Fall health and well-being protocols

Project Pillow is latest university effort to help those affected in Texas, Florida and the Caribbean

Lisa Scott holds a pillow
Lisa Scott launched Project Pillow to bring comfort to those displaced after hurricanes Harvey and Irma.
Photo: Nick Romanenko/Rutgers University

The Rutgers community and its neighbors are working to help hurricane victims rest their heads a little easier.
Project Pillow, a drive launched Sept. 8 by Rutgers’ Lisa Scott, is collecting new, unused pillows for those displaced by hurricanes Harvey and Irma.
“In my opinion, when you have to sleep in a shelter, the sense of comfort a pillow brings is critical,” said Scott, registrar of summer and winter sessions in New Brunswick. “We wanted to offer that warm feeling from the heart.”
After witnessing the devastation superstorm Sandy wrought on the Jersey Shore, Scott said it’s easy to empathize with what affected Texans, Floridians, and Caribbean islanders are struggling with today. 
“Watching the places where you grew up and played wash away hits home,” said the Lakewood native.
Well over 200 pillows – in their original packaging or sealed in a plastic bag – have been collected since Scott and nine volunteers throughout the university began placing drop-off bins around New Brunswick and Piscataway. There are now more than 37 donation sites, said Scott, with more municipalities, including the New Brunswick, Piscataway and Secaucus mayors’ offices, New Brunswick school district and Union County College, agreeing to participate in the drive every day. 
Originally intended for the victims of Hurricane Harvey, the Pillow Project has expanded to include victims of Hurricane Irma. Rutgers Federal Credit Union also joined the effort, accepting monetary donations in New Brunswick, Camden and Newark for the relief efforts. No end date for pillow and cash donations has been set, said Scott, who is working out the logistics of shipping the pillows to where they are needed most.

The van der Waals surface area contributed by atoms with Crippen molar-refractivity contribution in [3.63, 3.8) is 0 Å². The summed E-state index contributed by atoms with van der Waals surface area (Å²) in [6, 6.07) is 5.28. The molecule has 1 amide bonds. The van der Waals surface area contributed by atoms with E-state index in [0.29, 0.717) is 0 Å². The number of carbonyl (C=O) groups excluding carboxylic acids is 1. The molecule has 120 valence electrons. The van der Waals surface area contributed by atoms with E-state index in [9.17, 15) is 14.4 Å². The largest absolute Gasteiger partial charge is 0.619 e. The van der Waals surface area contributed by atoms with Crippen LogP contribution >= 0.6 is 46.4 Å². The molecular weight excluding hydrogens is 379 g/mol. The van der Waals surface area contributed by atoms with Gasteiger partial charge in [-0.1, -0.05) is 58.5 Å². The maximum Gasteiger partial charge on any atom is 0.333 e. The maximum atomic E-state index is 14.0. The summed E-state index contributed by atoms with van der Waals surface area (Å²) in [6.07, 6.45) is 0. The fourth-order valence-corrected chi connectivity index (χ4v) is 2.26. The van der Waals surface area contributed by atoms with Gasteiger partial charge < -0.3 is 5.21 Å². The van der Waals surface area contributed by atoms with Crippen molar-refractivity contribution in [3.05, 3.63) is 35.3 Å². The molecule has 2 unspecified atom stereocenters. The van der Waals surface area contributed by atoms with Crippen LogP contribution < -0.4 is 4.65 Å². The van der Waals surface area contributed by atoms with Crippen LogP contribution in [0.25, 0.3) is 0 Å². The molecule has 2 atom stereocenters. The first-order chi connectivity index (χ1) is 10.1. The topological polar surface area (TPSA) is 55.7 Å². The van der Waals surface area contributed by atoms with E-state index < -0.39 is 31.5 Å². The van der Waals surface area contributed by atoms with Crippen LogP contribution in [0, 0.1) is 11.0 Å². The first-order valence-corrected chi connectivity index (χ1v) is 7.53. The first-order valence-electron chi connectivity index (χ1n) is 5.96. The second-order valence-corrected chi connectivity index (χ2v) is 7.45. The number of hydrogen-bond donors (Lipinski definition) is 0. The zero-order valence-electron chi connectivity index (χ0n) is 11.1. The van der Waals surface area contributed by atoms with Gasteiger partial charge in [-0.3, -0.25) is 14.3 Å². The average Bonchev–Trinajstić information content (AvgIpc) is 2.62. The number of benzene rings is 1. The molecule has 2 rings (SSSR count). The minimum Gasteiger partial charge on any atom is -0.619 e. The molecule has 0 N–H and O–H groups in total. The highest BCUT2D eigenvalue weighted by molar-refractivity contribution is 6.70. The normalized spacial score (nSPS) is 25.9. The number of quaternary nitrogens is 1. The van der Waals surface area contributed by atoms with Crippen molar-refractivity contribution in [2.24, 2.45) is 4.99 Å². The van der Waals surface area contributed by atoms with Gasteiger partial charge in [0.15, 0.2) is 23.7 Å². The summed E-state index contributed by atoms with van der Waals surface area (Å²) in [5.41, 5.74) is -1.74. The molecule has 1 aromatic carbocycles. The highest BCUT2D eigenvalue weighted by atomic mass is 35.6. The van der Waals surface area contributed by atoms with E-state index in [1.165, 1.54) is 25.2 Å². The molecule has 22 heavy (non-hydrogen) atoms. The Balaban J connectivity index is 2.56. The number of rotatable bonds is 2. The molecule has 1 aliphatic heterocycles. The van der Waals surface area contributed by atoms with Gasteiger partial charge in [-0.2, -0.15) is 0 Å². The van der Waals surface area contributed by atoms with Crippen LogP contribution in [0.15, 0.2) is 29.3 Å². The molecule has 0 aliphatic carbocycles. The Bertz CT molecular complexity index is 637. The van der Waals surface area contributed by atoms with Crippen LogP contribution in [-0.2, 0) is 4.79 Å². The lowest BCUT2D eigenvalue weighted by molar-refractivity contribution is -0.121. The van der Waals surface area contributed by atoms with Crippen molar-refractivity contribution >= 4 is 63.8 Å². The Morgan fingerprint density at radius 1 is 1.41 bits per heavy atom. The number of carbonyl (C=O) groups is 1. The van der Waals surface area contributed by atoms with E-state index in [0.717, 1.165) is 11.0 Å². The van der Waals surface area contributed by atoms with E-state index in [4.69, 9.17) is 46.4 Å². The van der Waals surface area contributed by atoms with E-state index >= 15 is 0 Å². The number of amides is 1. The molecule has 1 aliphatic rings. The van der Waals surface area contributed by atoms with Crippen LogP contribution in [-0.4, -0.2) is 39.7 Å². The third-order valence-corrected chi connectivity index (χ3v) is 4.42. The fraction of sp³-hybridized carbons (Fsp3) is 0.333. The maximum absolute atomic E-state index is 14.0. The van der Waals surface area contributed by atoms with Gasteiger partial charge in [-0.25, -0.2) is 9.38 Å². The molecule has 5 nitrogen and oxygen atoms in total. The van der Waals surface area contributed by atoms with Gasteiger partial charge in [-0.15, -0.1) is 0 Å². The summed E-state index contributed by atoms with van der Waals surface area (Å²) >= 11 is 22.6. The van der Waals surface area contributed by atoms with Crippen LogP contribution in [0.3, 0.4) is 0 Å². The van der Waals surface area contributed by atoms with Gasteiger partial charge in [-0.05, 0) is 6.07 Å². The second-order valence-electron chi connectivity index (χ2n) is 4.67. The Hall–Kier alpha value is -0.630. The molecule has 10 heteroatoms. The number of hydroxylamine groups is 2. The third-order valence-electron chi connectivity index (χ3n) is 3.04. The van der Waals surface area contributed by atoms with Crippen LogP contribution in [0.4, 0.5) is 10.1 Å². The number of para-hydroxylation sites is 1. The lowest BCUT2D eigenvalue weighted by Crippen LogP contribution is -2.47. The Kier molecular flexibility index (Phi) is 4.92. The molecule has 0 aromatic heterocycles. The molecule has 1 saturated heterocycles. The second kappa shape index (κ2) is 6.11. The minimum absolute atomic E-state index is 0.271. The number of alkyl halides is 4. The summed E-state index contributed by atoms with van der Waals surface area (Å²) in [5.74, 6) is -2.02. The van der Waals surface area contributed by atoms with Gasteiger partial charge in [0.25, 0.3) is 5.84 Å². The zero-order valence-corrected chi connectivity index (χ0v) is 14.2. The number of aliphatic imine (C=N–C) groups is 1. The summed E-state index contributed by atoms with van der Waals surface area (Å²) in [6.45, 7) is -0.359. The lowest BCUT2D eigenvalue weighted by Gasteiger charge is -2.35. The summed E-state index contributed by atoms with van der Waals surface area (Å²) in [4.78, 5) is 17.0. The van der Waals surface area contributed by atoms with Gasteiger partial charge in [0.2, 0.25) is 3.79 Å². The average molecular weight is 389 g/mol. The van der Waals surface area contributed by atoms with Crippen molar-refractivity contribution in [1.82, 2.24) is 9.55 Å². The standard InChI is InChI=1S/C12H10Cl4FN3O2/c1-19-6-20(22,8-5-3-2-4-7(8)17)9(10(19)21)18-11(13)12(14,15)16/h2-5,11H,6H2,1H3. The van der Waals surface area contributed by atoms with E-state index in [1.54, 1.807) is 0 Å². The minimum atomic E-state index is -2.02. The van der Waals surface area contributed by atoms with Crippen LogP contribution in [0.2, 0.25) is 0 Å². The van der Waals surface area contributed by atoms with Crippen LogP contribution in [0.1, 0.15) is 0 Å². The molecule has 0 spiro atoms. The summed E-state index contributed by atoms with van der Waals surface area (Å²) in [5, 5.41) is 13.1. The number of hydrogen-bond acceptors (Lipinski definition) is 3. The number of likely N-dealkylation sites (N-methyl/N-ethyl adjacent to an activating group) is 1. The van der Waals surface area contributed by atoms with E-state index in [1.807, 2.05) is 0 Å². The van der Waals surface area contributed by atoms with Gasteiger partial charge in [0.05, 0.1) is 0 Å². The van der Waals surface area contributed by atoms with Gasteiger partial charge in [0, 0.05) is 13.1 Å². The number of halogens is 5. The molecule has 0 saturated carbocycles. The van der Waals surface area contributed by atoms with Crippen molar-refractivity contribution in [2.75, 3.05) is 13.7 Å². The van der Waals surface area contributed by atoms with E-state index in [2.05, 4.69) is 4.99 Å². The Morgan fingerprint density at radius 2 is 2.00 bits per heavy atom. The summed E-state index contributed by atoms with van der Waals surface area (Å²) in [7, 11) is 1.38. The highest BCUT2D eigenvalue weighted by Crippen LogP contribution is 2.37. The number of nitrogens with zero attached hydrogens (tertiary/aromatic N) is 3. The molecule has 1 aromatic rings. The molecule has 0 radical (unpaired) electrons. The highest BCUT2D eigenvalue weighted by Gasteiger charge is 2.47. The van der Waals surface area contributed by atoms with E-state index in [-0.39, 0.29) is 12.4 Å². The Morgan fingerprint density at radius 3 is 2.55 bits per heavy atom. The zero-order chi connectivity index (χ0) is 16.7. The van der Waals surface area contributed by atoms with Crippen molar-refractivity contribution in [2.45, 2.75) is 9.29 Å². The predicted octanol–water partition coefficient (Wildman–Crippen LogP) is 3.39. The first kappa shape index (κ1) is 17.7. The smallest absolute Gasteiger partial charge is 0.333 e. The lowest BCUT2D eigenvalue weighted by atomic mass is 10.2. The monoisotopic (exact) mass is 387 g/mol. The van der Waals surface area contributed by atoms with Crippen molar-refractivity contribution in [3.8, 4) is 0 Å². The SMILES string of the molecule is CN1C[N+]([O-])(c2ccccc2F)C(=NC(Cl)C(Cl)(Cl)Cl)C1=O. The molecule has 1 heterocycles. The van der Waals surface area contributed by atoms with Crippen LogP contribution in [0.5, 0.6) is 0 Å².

Around the university, students, faculty and staff are supporting multiple hurricane relief efforts, including:
  • Rutgers Athletics collected new and gently used clothing and shoes from fans before the past two football games at High Point Solutions Stadium. Rutgers will partner with the University of Houston's athletics department to distribute the items.
  •  A group of Rutgers trauma nurses and doctors, including Adam Fox, assistant professor of surgery at New Jersey Medical School, traveled to Houston immediately after the storm to provide critical relief.
  • Mitch Rosen, director of the Office of Public Health Practice in the School of Public Health, visited Houston to train volunteers, homeowners and organizations on how to stay safe during the recovery process. 
  • The Rutgers Chapter of the American Student Dental Association (ASDA) raised $400 during a charity event Sept. 12, at The Shannon in Hoboken. The funds will be donated to families affected by Hurricane Harvey via a donation link that is run by Houston ASDA.
  • Rutgers University Alumni Association sent boxes of Rutgers shirts, hats and ponchos to help those stranded in the shelters during and after Hurricane Harvey.
  •  Proceeds of The Student National Medical Association at Robert Wood Johnson Medical School’s annual Penny War were donated to aid victims of Hurricane Harvey.
  • Robert Wood Johnson Medical School hosted 10 displaced members of McKesson – the medical school’s patient access center partner – as Hurricane Irma barreled toward their base in Port St. Lucie, Fla. The arrangement kept the McKesson team out of harm’s way and ensured seamless patient access during and after the storm. The group arrived in New Jersey on Sept. 8 after a 28-hour charter bus trip and returned to Florida on Sept. 15 and 16.